Gathering letters of recommendation may seem like a formality, but it’s actually another great opportunity to highlight what makes you unique and to emphasize more of your strengths.
Recommendations are Important
Letters of recommendation are important components of your application and can inform the admissions committee of things that may not be visible in your GPA or test scores. As a result, the letters of recommendation play a much larger role in admissions decisions than many students typically think. It’s almost like the essay, except the letters show what people who know you think about you, rather than what you think.
So, what makes a good letter of recommendation? First, for whatever college you’re applying to, you should be sure to follow their instructions. Many schools request letters from specific people: teachers, guidance counselors, etc. Almost all schools forbid letters from family members. Understand what they are asking of you, and be sure to meet those specifications. Next, within those stipulations, find letter writers who know you well and who can tell the college about you as a person: your work habits, your personality, the way you interact with your peers, the way you carry yourself in a classroom, the details of a specific challenge you met with grace, or something similar.
Given those needs, the letter writer should typically be a person who has known you for a while (unless you want them to discuss something that happened within the past few months). That means that if you’re using a teacher, it should probably be a teacher you had in your junior year or prior—remember, you’ll be collecting these letters in the fall of your senior year, so you probably won’t have known your current teachers very long, unless you had them in past years as well. You should also consider, if the college allows it, recommendations from bosses, coaches, club advisors, and similar mentors. Do not automatically assume someone is willing to write you a letter or that the letter will be positive. Be sure to formally ask them if they are willing to write you a favorable letter of recommendation.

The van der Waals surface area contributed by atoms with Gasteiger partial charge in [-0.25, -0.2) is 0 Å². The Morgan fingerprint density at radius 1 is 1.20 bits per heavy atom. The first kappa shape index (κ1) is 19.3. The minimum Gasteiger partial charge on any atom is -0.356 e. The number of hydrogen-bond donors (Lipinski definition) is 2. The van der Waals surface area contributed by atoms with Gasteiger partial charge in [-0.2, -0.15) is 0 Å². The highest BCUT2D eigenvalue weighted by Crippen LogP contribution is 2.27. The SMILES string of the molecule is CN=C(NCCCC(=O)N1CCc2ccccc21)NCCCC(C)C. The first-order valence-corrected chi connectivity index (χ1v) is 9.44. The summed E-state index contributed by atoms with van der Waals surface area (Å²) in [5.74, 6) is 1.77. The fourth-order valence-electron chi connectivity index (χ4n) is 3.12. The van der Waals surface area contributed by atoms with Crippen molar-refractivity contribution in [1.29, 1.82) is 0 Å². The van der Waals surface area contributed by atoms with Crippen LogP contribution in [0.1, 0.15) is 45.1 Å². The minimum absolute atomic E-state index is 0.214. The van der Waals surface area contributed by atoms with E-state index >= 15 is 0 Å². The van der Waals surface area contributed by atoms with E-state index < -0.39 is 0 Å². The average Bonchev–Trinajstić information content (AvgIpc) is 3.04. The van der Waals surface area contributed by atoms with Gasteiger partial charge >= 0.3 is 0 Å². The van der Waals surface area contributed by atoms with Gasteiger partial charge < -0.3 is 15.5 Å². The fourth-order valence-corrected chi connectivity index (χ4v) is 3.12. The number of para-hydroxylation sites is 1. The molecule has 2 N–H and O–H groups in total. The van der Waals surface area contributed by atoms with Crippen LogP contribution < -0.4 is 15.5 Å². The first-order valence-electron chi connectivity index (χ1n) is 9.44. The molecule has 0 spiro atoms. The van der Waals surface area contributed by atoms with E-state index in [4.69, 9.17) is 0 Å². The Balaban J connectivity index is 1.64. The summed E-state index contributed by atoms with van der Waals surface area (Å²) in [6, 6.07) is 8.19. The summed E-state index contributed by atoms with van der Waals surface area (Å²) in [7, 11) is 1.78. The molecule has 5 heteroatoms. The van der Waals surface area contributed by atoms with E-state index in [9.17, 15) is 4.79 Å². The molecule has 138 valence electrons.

If you need recommendations, make sure you give your teachers at LEAST two months to write them. They have lives outside of school and you aren’t the only person asking for recs. -Tad M., Duke TIP alum
Request Your Letters Early
Once you decide who to ask, do so at least six-eight weeks before the application deadline. You don’t want your letter writer to have to rush, and most teachers and counselors will be writing letters for many students. You should also sit down with them to explain why you asked them. Doing so will give you a chance to remind them about specific instances they can write about.
In addition, sometimes it can be helpful to send an extra letter of recommendation. For instance, if a college requires two letters from teachers, and you have a boss whom you’ve known for years and who can speak to your work ethic in ways the teachers can’t, you might consider having her write a third letter to boost your application. However, you should send extra letters with caution—there’s a chance it might make it seem as though you simply were not following instructions. (Although some colleges will give you the option of submitting more than the requested amount under some circumstances.)
For more on letters of recommendation, check out How to Get a Great Letter of Recommendation.